I’m not alone in writing about the issues I’ve faced. A growing number of others have, too, many of whom have been inspired to share their experience as a result of Geek Mental Help Week7. Geek Mental Help Week affords us all an opportunity to address these issues head on. We work in an industry that is relentless. Keeping up with change can be a challenge.

A year ago in my journal, fsck, I wrote8:

I believe, as an industry, we focus all too often on the headlong excitement of endlessly moving forward. That’s fine, but there’s a flip side. Relentless progress brings with it relentless pressure. It can be difficult to keep up, and the pressure to stay on top of everything can at times prove debilitating.

That remains the case.

Our industry is constantly evolving. It’s developing at an unprecedented rate, and it is intimidating at times. New technologies emerge yearly, monthly, weekly, even daily. Maintaining a knowledge base that is fit for purpose is incredibly time-consuming.

Keeping up is hard, and sometimes the stress of trying to stick with the pack (a pack that always seems to be pulling away from you) is frustrating. The older I get, the harder I find it to keep up with the pace of progress.

No one can do everything; we need to remind ourselves of that from time to time. AngularJS, Ember.js, Node.js; Bower, Grunt, Yeoman — I have no idea how any of these things work, and that’s fine. I have a skill set — I’m essentially a creative director and a mentor — and I’ve slowly come to the realization that my skill set is more than adequate.

I hope, as an industry, we can learn to let go a little. A wonderful world exists inside the machines we work with, but — equally — a wonderful world exists outside of those machines. Look up. Step away from the computer. Go for a walk in the park. That’s where you’ll witness what life is really all about.

We are all struggling. Even those who seem to effortlessly accumulate knowledge are struggling (though they might not admit it). Together, we can confront the challenges we face, as we do so many other challenges. Let’s not forget that.

(al, ml)


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When Flowers Start To Bloom, It’s A Sign That SmashingConf Oxford Is Coming Soon!

October 28th, 2014 No comments
Yes, we're coming back to the UK: SmashingConf Oxford 2015 will be as practical as usual, taking place in March 16–18th. Get your ticket!

Crafting a good front-end is no piece of cake. When tough budgets and ambitious goals interweave, you need just the right expertise to make just the right decisions. That’s why we create heavily practical Smashing Conferences, and the upcoming SmashingConf Oxford 201531 isn’t going to be an exception.

Yes, we’re coming back to the UK: SmashingConf Oxford 201531 will be as practical as usual, taking place in March 16–18th. Get your ticket.4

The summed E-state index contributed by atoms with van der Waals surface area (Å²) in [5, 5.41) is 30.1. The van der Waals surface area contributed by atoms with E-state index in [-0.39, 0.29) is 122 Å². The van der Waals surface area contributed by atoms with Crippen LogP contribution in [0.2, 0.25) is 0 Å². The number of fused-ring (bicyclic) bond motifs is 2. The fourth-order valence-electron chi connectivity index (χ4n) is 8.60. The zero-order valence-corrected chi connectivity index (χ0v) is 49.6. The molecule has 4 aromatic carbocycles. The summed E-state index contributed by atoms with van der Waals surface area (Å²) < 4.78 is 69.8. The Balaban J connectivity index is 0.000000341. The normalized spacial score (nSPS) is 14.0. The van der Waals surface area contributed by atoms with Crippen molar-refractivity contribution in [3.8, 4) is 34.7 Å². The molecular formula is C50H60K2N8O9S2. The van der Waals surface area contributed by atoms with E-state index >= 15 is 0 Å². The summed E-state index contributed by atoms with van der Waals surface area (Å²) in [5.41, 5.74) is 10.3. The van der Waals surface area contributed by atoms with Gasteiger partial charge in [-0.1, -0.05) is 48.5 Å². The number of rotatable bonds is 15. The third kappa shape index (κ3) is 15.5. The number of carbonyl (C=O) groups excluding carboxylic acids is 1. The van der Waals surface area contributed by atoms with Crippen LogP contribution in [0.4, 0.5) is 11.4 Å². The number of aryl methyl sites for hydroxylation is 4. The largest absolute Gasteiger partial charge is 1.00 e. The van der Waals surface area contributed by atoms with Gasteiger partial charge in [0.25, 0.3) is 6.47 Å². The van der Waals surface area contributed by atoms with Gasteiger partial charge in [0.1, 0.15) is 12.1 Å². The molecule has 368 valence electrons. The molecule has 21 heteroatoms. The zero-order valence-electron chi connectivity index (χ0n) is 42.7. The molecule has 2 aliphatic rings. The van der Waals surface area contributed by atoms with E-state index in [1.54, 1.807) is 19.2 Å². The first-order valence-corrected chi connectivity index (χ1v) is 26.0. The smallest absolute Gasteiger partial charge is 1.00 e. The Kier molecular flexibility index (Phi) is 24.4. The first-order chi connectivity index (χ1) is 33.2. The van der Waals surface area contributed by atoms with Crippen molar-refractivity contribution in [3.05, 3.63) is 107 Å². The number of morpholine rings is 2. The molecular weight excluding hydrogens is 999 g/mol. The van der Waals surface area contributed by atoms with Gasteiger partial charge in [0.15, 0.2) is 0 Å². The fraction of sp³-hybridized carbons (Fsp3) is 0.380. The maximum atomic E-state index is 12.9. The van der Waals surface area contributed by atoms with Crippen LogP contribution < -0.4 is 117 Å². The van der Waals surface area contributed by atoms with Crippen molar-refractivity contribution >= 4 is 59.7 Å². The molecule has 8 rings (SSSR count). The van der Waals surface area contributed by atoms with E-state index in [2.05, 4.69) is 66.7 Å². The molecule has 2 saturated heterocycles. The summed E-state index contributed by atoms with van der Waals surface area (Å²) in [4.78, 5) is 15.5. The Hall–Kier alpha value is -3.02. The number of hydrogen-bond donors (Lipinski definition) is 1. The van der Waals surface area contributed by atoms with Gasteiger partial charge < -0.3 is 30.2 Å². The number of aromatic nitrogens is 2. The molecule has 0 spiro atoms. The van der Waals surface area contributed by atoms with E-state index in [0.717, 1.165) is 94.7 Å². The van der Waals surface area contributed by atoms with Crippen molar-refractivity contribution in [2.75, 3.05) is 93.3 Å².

About The Conference

We don’t care about volatile trends, but we do care about things that work and don’t work in real projects, and why, and that’s exactly what the event will be focusing on. With practical talks, lots of networking, jam sessions, a personal, intimate atmosphere and spectacular surprises (lasers5, anyone?), this is a conference you probably won’t want to miss. A valuable, affordable community event for designers and developers who love their craft. Seriously.

No fluff, no basics, but real actionable insights that you can apply to your work right away. First speakers are already announced6, including Jake Archibald, Zoe M. Gillenwater, Tom Giannattasio, Natalie Yadrentseva, Richard Rutter, Paul Lewis and Peter Bilak. And we’ve got a few hands-on Front-End + RWD workshops7 as well, you know.

£289 / €349
Get your ticket.198350 tickets available, and they’re selling fast.

First Confirmed Speakers

We thoroughly curate every single talk and work alongside our speakers to make sure that each presentation fits nicely within the overall theme of the conference. For the Oxford conference, we’re very happy to welcome the first confirmed speakers:


  • Jake Archibald
    (Front-End, Google)
  • Zoe M. Gillenwater (+ workshop)
    (Front-end, Flexbox)
  • Tom Giannattasio
    (Front-End, Macaw)
  • Natalie Yadrentseva
    (UX, Data Visualization)
  • Seb Lee-Delisle (+ workshop)
    (Creative JavaScript)
  • Richard Rutter
    (Web typography, Fontdeck)
  • Meagan Fisher
    (Front-End, Visual Design)
  • Paul Lewis
    (Rendering Performance, Google)
  • Lorna Mitchell
    (PHP, Open Source Evangelist)
  • Peter Bilak
  • Rachel Simpson
    (UX, Google)
  • Yoav Weiss (+ workshop)
    (Responsive Images Group)
  • Polle de Maagt
    (Creative UX, KLM)
  • Christopher Murphy (+ workshop)
    (Designer, Educator)
  • Bruce Lawson